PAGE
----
Tazer rock

The rapid rise of Pretty & Nice
By WILL SPITZ  |  September 4, 2008

HARDLY ART: Pretty & Nice are the first local band to be signed to the new Sub Pop imprint.

Pretty and Nice, "Grab Your Nets" (mp3)
On a recent Wednesday night, in a house tucked away on a side street where Lower Allston gives way to Brighton, a group of kids are listening to Neil Diamond’s Moods and assembling chicken tacos in a kitchen tidy enough to make Martha Stewart blush. Oh, and when these four chefs aren’t cooking up tacos, they’re playing in the loudest, most aggressive band signed to the new Sub Pop imprint Hardly Art. Indeed, they’re just taking a break from recording an album in the basement.

There’s a lot about Pretty & Nice that’s surprising. The band have stormed not only onto the local scene but also into national indiedom’s consciousness, getting nods from high-profile Web rags like Pitchfork and Paper Thin Walls. They’ve played a small handful of local shows since singers/guitarists Holden Lewis and Jeremy Mendicino moved to Boston from Burlington, Vermont, last May (they found bassist Andy Contois and drummer Bobby Landry through the Internet within a week of arriving in town), but they’re already gearing up for their third national tour, which kicks off upstairs at the Middle East March 5. (It was their first tour, last summer, less than two months after the current incarnation came together, that — through a serendipitous chain of events involving a show in Dayton and members of the defunct band Brainiac and their offshoot, Enon — led to the Hardly Art deal.)

Then there’s the band’s sound: spiny guitars, early-’80s-British-new-wave melodies (think Elvis Costello, the English Beat, Squeeze), spry punk-rock rhythms going head to head with fizzing analog synths and drum loops. Someone dubbed it “tazer rock,” a tag the band seem to dig. “We normally describe ourselves in the simple sense as a pop band, because we’re writing pop songs,” says Lewis. “We’re just treating them differently.”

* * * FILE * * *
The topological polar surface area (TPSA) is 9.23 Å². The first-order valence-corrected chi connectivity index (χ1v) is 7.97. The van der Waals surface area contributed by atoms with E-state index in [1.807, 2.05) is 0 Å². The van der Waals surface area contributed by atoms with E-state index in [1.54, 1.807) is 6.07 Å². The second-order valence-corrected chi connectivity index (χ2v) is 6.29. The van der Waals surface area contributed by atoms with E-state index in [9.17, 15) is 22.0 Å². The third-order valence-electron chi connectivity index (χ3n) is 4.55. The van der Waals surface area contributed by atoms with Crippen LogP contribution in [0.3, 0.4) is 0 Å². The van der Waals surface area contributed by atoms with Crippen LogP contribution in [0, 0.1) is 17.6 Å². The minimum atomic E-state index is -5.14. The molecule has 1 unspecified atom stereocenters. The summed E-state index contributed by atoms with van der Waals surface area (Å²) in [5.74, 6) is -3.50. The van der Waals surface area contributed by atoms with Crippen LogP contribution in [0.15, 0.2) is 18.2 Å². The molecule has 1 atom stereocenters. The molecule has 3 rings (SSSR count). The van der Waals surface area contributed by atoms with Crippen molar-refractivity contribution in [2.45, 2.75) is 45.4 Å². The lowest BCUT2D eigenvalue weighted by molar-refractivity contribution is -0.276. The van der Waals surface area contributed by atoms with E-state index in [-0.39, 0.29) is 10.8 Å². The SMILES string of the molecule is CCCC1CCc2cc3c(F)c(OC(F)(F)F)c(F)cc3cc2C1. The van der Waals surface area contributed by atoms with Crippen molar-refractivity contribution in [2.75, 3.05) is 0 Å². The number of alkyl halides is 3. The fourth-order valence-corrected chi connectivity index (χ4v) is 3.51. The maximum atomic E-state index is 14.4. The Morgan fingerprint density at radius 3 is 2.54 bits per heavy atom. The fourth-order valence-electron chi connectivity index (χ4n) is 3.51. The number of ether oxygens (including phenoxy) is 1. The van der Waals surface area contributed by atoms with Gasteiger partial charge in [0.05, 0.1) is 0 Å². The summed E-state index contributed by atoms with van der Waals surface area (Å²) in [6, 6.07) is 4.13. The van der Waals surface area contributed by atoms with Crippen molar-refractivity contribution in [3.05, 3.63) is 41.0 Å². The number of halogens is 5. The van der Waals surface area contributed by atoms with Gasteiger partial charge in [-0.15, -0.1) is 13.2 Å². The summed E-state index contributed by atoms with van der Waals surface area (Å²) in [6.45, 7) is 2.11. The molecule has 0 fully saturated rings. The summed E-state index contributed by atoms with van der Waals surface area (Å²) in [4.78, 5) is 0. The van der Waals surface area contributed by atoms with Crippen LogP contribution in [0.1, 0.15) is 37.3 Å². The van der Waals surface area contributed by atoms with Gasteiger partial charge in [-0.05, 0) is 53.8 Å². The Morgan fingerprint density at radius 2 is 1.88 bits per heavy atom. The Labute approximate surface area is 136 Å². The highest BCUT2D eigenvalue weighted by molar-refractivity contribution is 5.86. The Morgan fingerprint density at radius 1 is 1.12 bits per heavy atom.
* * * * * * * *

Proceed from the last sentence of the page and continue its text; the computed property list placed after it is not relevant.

The Pretty & Nice name dates back to 2004, when Lewis started writing music at home in Vermont between semesters at BU. He was playing with a rotating cast of musicians when he met Mendicino. “I saw a picture on the Internet of a tape machine, and Jeremy was mixing next to it. I was like, ‘Oh, he’s recording to tape. I oughtta send him an e-mail because we should do that.’ ” Mendicino engineered, produced, and played on what became P&N’s debut, Pink & Blue, which was followed by a “gay dance remix album” called Blue & Blue, a collection of commissioned remixes of four P&B songs plus two new tunes. It soon became obvious that Lewis and Mendicino were more serious about playing music than the rest of the band, and that it was time to get out of the “limiting” confines of Burlington.

They found a big place in Brighton, and Mendicino — who grew up in a “hiply hippie house,” the son of a “playwright and audio enthusiast” and a singer who once put out a children’s liturgical album on Epic — turned the basement into a bona fide studio, replete with all manner of recording equipment, amps, and keyboards ranging from a Realistic “Rap-Master” to a vintage Yamaha DX7. They proudly note that the basement is home to 44 guitars.

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